Camp Life

        All of the camps were surrounded by barbed wire and guard towers, that were stationed with armed military guards. Life in the camps was primitive at best. Barracks were partitioned into 4 units, 20 x 25 feet. Walls were bare and the frame was exposed. Beds were simple cots with straw filled mattresses. Facilities for toilets and showers were in another building in the central part of a block of barracks. These did not have walls or doors for privacy. Meals were served in the mess hall, where one lined up 3 times a day, outdoors in all weather, which frequently was inclement in these camps.  (Food was based on Army requirements.  Since meat was rationed across the country, the daily meal usually consisted of hot rice and vegetables.  Breakfast was western style with toast, powdered eggs, coffee for adults and milk available for children under five and people on special diets.  The daily cost for food was estimated to be about $.45 a day per person.)  

The weather was extremely hot, or cold, always windy and dusty, depending on the season. Laundry rooms with tubs were provided, but you needed your own washboard. Lines were strung to hang clothes. Then there was an ironing room and a recreation barrack. Later, as life became more settled, people built furniture from scrap lumber, built gardens, raised vegetables, raised chickens and rabbits, went to school, went to church or temple, got married, had babies, whatever one does to carry on with life. They also had jobs in the co-operatives that were formed, in the professions, and in administration to keep the camp operating. Pay was minimal: $19 per month for professional workers, $16 for skilled work, $12 for semi-skilled, and $8 for unskilled.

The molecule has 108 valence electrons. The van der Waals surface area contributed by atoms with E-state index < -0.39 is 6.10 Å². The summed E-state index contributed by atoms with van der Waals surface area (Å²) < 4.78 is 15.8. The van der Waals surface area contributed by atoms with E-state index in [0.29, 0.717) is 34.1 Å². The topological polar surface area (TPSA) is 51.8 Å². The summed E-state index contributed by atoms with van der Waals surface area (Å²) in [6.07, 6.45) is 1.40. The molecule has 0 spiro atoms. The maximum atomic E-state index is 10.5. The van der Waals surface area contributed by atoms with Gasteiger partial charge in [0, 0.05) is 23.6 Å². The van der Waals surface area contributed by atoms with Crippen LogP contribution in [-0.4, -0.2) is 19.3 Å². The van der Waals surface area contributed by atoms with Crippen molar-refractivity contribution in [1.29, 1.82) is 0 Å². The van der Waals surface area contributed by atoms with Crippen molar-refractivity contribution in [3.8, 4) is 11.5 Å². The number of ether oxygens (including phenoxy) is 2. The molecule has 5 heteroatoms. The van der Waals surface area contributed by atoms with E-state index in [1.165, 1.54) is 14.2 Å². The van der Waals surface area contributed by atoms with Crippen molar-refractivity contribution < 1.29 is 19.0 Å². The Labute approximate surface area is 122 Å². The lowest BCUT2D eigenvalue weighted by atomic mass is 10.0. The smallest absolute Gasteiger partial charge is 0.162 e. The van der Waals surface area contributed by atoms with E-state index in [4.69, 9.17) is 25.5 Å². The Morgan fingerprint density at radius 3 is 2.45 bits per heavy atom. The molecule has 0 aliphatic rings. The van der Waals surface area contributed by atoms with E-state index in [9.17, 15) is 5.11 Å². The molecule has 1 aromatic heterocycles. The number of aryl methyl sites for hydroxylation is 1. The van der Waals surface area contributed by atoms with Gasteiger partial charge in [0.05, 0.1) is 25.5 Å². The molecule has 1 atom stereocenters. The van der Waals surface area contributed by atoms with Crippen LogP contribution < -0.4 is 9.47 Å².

By the end of December 1942, several disturbances occurred. Poston, Heart Mountain, Tule Lake, Topaz and Minidoka had protests of various types: wage differences, black marketing of sugar, intergenerational friction, rumors of “informers” reporting to the FBI and the administration.  In                                                                                 Manzanar, a serious disturbance which some historians have called a “rebellion,” “uprising,” or “revolt” occurred on the eve of December 6, 1942.  An unfortunate and unplanned timing, since it coincided with the eve before the Pearl Harbor raid one year earlier. There were several months of tension between Japanese American Citizens League (JACL) supporters and a group of Kibei (Japanese Americans educated in Japan).  Rumors of sugar and meat shortages due to black marketing by Administration officials, and the beatings of a JACL member led to a mass meeting to protest the arrest of Harry Ueno, leader of the Kitchen Workers Union.  A crowd of several hundred demonstrated at the police station which Military Police (MP’s) were protecting.  When the crowd supposedly surged forward, tear gas was thrown.  As people ran to get away, some in the crowd pushed a driverless vehicle forward towards the MP’s, who then fired into the crowd.   Two young camp residents were killed and nine others were wounded.

A typical barrack where curtains served as room dividers between families.

Making camouflage nets in Manzanar.

Poston: Filling mattresses with straw.

Heart Mountain barracks.                               Photo: National Archives